Dishonesty in divorce and dissolution settlements will not be tolerated, even after death
When a couple divorce, each person will have to sign a financial statement revealing the full extent of their income and assets before they agree how to divide their finances.
But what can you do if you suspect your spouse concealed some of their assets during your divorce in order to reduce the amount they had to pay you? Is the answer to this question the same if, rather than being married, you were in a civil partnership? And what happens if your spouse or former partner has since died?
Following a recent ruling by the Court of Appeal, which builds on a decision made by the Supreme Court last year, the answer to all three questions is that, in theory at least, you can go back to the court and ask it to reconsider the financial provision agreed.
Michelle Uppal, Partner and family law solicitor at Miles & Partners in the City of London, explains what you should do if you believe your former spouse or partner may have misled you.
Supreme Court reopens financial settlement following dishonesty in divorce
In October 2015, in two separate cases involving Alison Sharland and Varsha Gohil, the Supreme Court ruled that concealment of your true financial position amounted to ‘fraudulent misrepresentation’ and as a result allowed the women to return to court to renegotiate their respective divorce settlements.
Both Mrs Sharland and Mrs Gohil had made divorce settlements in good faith with their husbands, only later to find out that they had been deliberately misled about their financial worth.
In 2010 Alison Sharland signed an agreement accepting a divorce settlement from her then husband Charles of £10 million and 30 per cent of the net proceeds of the sale of his company, whenever that took place. Charles owned his own software company, which was valued at £47 million at the time of the divorce, calculated on the basis that he had no plans to sell it.
Mrs Sharland later discovered the company was actively being prepared for sale on the stock market at an estimated worth of £600 million. The Supreme Court considered the principle that ‘fraud unravels all’ and found that Mrs Sharland was the victim of fraudulent misrepresentation and that she would not have consented to the original order if she had known the truth. The case was therefore sent back to the Family Court for Mrs Sharland’s settlement to be re-examined.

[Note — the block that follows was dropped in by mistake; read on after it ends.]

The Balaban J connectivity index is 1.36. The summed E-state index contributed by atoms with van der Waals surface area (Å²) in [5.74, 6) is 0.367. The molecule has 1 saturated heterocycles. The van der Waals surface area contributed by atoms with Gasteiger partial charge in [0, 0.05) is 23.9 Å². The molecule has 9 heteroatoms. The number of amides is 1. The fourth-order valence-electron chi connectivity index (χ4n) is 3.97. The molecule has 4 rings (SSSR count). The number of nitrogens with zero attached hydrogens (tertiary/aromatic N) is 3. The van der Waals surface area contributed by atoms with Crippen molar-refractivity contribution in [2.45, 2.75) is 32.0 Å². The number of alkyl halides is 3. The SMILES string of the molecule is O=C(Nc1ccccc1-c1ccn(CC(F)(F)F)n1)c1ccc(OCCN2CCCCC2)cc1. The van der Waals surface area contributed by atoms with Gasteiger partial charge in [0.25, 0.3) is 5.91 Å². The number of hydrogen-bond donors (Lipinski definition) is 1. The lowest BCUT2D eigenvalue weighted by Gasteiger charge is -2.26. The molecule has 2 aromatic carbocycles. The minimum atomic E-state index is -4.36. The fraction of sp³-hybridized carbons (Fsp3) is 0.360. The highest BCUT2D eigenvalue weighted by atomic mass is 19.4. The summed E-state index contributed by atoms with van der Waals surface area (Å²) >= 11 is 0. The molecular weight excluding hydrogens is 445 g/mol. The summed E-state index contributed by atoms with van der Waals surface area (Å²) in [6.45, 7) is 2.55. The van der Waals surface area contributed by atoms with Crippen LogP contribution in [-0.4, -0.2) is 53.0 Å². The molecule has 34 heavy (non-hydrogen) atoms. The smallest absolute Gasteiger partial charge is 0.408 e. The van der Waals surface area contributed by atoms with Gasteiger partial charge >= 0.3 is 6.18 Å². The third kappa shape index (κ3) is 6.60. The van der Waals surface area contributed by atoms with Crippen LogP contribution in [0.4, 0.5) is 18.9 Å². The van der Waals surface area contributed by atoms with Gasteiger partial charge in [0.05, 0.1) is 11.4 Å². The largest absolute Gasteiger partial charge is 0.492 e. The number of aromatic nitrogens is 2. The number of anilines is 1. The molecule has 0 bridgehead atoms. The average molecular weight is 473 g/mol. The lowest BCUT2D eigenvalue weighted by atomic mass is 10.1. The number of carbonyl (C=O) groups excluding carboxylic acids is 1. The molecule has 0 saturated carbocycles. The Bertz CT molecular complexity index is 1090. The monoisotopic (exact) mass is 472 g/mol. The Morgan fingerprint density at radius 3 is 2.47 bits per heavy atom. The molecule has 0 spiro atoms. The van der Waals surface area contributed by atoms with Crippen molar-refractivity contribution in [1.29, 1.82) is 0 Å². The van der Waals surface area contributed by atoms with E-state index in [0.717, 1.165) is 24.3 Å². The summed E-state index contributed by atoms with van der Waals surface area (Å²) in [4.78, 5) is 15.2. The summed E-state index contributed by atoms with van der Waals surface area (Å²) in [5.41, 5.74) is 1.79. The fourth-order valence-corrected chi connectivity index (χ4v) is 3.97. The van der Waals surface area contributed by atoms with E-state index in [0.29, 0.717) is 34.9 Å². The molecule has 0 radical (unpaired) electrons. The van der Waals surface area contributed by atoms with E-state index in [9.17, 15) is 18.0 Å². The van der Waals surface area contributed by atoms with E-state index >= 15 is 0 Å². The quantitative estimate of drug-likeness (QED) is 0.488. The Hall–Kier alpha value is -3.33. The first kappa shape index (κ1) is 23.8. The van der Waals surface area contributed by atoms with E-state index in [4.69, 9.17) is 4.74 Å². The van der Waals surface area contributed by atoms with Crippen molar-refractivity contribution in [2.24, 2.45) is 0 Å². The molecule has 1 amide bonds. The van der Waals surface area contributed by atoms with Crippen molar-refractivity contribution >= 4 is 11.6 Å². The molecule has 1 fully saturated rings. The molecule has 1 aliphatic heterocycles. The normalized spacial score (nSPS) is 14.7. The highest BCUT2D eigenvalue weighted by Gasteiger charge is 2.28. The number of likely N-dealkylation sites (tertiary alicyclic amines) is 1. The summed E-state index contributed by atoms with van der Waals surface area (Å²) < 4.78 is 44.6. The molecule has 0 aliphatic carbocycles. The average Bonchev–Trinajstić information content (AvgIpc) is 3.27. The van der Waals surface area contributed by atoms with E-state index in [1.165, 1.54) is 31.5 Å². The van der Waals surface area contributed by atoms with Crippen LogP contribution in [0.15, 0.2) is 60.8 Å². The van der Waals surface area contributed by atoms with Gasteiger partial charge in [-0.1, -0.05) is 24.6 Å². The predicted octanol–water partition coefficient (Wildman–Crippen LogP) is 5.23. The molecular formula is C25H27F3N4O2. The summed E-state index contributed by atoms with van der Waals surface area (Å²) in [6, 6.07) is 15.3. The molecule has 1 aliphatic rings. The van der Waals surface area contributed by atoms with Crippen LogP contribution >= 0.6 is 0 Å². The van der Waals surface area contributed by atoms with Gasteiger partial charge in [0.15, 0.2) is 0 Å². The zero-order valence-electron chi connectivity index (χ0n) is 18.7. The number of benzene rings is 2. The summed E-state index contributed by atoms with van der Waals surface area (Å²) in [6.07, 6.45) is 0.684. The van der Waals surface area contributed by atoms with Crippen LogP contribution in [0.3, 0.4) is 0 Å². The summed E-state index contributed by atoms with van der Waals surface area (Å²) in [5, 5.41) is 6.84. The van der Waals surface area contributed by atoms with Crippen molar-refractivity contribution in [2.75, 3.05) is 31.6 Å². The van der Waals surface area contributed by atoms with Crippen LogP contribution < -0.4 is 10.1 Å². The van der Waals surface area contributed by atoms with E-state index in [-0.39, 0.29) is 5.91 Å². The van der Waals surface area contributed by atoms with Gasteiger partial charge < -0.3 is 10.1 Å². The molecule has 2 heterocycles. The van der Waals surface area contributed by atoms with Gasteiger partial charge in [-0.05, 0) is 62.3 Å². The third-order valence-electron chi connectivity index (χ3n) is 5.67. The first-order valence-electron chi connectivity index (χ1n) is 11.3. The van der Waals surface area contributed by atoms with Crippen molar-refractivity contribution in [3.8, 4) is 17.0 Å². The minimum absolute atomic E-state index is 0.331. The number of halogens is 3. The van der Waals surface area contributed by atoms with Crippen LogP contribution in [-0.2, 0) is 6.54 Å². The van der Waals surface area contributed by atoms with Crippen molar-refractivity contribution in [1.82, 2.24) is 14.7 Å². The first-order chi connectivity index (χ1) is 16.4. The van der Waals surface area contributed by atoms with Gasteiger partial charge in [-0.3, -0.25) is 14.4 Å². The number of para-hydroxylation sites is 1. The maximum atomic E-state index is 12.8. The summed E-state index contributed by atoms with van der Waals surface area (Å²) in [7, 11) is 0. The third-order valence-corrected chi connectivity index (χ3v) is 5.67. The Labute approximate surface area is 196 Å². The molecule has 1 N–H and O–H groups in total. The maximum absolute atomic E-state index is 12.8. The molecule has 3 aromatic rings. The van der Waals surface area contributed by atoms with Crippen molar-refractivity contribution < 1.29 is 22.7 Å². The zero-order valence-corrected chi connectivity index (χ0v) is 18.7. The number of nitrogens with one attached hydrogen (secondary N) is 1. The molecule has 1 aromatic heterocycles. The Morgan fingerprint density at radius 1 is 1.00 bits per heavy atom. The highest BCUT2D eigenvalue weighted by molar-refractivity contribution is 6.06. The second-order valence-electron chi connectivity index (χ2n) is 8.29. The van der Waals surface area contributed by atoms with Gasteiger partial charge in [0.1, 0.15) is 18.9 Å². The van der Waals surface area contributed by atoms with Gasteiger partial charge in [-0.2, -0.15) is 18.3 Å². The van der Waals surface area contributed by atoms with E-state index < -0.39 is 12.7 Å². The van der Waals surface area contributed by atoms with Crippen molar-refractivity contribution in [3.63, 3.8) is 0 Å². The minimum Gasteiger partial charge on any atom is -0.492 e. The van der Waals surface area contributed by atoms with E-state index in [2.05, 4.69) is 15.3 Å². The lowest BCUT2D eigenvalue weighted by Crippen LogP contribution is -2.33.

In Varsha Gohil’s case, she had accepted £270,000 in her divorce settlement only to later find out that she could have got much more. This followed her husband’s admission that he had intentionally misled the court and his wife about the true extent of his wealth, something which came to light following his prosecution for fraud and money laundering to the tune of £37 million. As a result of this the financial settlement was again set aside and sent back to the Family Court for reconsideration.
Court of Appeal paves the way for the reopening of a financial settlement following the dissolution of a civil partnership where former partner had since died
In October 2016, in a case involving Helen Roocroft, the Court of Appeal ruled that the same principles applied in the context of financial settlements reached following the dissolution of a civil partnership, even in circumstances when the civil partner alleged to have been dishonest has since died.
In this case Helen Roocroft and Carole Ainscrow had dissolved their civil partnership in 2010. Ainscrow was the provider in the relationship and was fairly wealthy, having previously made it onto The Times rich list.
At the time of the dissolution, Ainscrow claimed that her wealth had been seriously diminished as a result of the global recession; however, following her death in 2013 Roocroft discovered that this was not the case. Following the Supreme Court decision, the Court of Appeal directed that the financial provision made for Helen Roocroft should be reconsidered.
What to do if you believe your former spouse or civil partner has been dishonest
If you believe that your former spouse or civil partner was dishonest about their finances at the time of your divorce or the dissolution of your civil partnership, you should take legal advice immediately. It is entirely possible that if dishonestly is found to have occurred, steps can be taken to force the reconsideration of your previous financial settlement. A good solicitor will help guide you through the process and, if necessary, help you instruct a private investigator and forensic account to substantiate your claim.
For more information about divorce settlements and disclosure and the dissolution of civil partnerships and disclosure, as well as family and relationship matters generally, please contact Michelle Uppal on 02074260400 or email firstname.lastname@example.org.
The contents of this article are for the purposes of general awareness only. They do not purport to constitute legal or professional advice. The law may have changed since this article was published. Readers should not act on the basis of the information included and should take appropriate professional advice upon their own particular circumstances.